Les pyramides : des tombes, et rien d’autre
It is well to state at once that the pyramids were tombs and nothing else. There is no evidence
whatever to show that they were built for purposes of astronomical observations, and the theory that the Great Pyramid was built to serve as a standard of measurement is ingenious but worthless. The significant fact, so ably pointed out by Mariette, that pyramids are only found in cemeteries, is an answer to all such theories. Tomb-pyramids were built by kings and others until the XIIth dynasty.
The ancient writers who have described and treated of the pyramids are given by Pliny (Nat. Hist., xxxvi. 12, 17). If we may believe some of the writers on them during the Middle Ages, their outsides must have been covered with inscriptions; which were, probably, of a religious nature. (...)
Mode de construction des pyramides : l’explication de Lepsius est la plus satisfaisante
It appears that before the actual building of a pyramid was begun a suitable rocky site was chosen and cleared, a mass of rock if possible being left in the middle of the area to form the core of the building. The chambers and the galleries leading to them were next planned and excavated. Around the core a truncated pyramid building was made, the angles of which were filled up with blocks of stone. Layer after layer of stone was then built around the work, which grew larger and larger until it was finished.
Dr. Lepsius thought that when a king ascended the throne, he built for himself a small but complete tomb-pyramid, and that a fresh coating of stone was built around it every year that he reigned ; and that when he died the sides of the pyramids were like long flights of steps, which his successor filled up with right-angled triangular blocks of stone. The door of the pyramid was walled up after the body of its builder had been laid in it, and thus remained a finished tomb. The explanation of Dr. Lepsius may not be correct, but at least it answers satisfactorily more objections than do the views of other theorists on this matter. It has been pointed out that near the core of the pyramid the work is more carefully executed than near the exterior, that is to say, as the time for the king's death approached the work was more hurriedly performed.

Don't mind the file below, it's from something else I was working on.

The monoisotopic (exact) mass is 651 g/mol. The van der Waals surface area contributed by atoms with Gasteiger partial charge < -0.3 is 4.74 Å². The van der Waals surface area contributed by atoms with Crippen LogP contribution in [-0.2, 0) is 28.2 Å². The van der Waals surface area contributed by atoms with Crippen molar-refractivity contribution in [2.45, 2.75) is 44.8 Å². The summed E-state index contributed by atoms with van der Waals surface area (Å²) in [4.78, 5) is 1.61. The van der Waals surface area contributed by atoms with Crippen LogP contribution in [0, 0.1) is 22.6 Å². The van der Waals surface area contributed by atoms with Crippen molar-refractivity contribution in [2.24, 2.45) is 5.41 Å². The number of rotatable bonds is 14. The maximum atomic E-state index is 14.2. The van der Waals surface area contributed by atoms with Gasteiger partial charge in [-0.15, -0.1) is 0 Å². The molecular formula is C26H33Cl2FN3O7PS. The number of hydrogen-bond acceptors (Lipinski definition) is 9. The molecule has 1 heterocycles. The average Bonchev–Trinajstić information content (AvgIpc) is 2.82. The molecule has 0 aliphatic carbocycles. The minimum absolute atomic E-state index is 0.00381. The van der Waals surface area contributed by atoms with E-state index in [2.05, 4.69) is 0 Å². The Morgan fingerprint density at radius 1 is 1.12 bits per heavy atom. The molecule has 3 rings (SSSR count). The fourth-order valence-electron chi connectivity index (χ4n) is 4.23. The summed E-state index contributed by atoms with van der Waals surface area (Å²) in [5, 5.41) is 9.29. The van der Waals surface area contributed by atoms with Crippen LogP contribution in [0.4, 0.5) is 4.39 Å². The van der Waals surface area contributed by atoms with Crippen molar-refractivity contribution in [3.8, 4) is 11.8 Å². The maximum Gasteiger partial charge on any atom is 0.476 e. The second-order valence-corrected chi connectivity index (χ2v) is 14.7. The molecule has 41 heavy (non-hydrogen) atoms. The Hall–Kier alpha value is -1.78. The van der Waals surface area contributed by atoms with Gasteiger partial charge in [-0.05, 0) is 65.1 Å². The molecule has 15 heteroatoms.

Les dégradations subies par les pyramides
The pyramids of Gîzeh were opened by the Persians during the fifth and fourth centuries before Christ ; it is probable that they were also entered by the Romans. Khalif Mâmûn (A.D. 813-833) entered the Great Pyramid, and found that others had been there before him. The treasure which is said to have been discovered there by him is probably fictitious. Once opened, it must have been evident to every one what splendid quarries the pyramids formed, and for some hundreds of years after the conquest of Egypt by the Arabs they were laid under contribution for stone to build mosques, etc., in Cairo. Late in the twelfth century Melik el-Kâmil made a mad attempt to destroy the third pyramid at Gîzeh built by Mycerinus ; but after months of toil he only succeeded in stripping off the covering from one of the sides. It is said that Muḥammad ‘Ali was advised to undertake the senseless task of destroying them all.”